For Omar Rincón, director of the Journalism Institute of the University of the Andes in Colombia, there are essentially three types of media landscapes in Latin America:
- Countries where media dominates the government and sets the agenda. These, according to Rincón, would be Mexico, Colombia, Peru, and Brazil.
- Countries where the government and the media are locked in bitter combat with no clear winner yet – Argentina, Bolivia, and Uruguay.
- Countries where the media is about to be dealt a knockout blow by the government–Venezuela, Ecuador, and Nicaragua.
What this adds up to, Rincón said, is that freedom of the press in Latin America is on the decline.
Hyperbole? Maybe a little. But it was only one of many salient and provocative points raised at the Media Forum: Freedom of the Press and Digital Transformations in Latin America, a conference in Washington on June 26 and 27 sponsored by the Inter-American Dialogue, the World Bank, NPR, and the Carter Center.
Other attention-getting commentary by some of the panelists:
In Ecuador, media owners are connected to other elite power centers such as business impresarios, oligarchs, and the banks who use the media to advance their interests, according to Romel Jurado, president of an Ecuadoran organization called Checks and Balances and billed as an expert in media and communications law. Therefore, the country needs a strong media law to advance the “democratization” of the media. When pressed by a questioner about why there is a clause about “media lynching” in the law, Jurado replied that the clause is necessary to prevent media houses from colluding to damage the reputation of a third party–such as the government. He argued that there was safeguard for media built into the clause because the government would have to prove that such collusion had taken place in order to prosecute any journalists or media owners.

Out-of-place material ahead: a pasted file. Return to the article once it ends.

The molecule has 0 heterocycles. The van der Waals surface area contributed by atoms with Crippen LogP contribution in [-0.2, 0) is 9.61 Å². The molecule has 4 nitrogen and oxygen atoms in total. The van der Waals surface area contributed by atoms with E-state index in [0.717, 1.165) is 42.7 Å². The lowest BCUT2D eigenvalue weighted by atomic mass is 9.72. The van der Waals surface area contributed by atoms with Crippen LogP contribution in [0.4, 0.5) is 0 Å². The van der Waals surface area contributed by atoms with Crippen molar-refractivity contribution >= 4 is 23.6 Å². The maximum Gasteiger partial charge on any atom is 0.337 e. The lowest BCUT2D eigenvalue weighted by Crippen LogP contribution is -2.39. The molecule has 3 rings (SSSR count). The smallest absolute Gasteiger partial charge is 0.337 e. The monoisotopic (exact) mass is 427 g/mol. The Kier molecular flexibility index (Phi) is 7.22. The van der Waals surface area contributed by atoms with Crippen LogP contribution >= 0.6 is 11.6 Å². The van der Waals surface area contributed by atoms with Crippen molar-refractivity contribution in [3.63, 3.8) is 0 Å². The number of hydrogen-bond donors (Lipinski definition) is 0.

In Mexico, said Daniel Moreno, general director of an online news organization, Animal Politico, the online media face twin challenges–the “dictatorship of the clicks” and the enormous weight that the government advertising budget carries in the media market. He said the national government’s budget for public advertising is $350 million U.S. and the number doubles when all the individual state ad budgets are taken into account.
In El Salvador, Internet penetration is just 19 percent, said Óscar Martínez, the editor of El Faro, another online publication. El Faro provides extensive coverage of the emigration of Salvadorans to the United States, but, he said, you can bet that not many of those who decide to make the trek north are included in that 19 percent of the population with Internet access. Still, he said, some of El Faro’s longer investigative pieces get as many as 100,000 unique visitors, who stay on the page for an average of 10 minutes.
Both Moreno and Martinez lamented the difficulties of finding the right business model to sustain their publications. Their survival rests on a strategy of “multi-revenues,” as Moreno put it. This includes subscriptions from readers, grants from donors, whatever advertising they can get, selling their content to other media outlets, consulting for other media on how to do online journalism and publishing, and running a store to sell hard copies of their work printed as books and other material.
The main takeaway from the conference was that the one area where press freedom is still holding its own in Latin America is via online investigative journalism publications, which is something the media development community should pay attention to and support.
“We weren’t afraid of the Internet,” said Martínez, who used to work for El Salvador’s biggest newspaper. “We fled to the Internet.”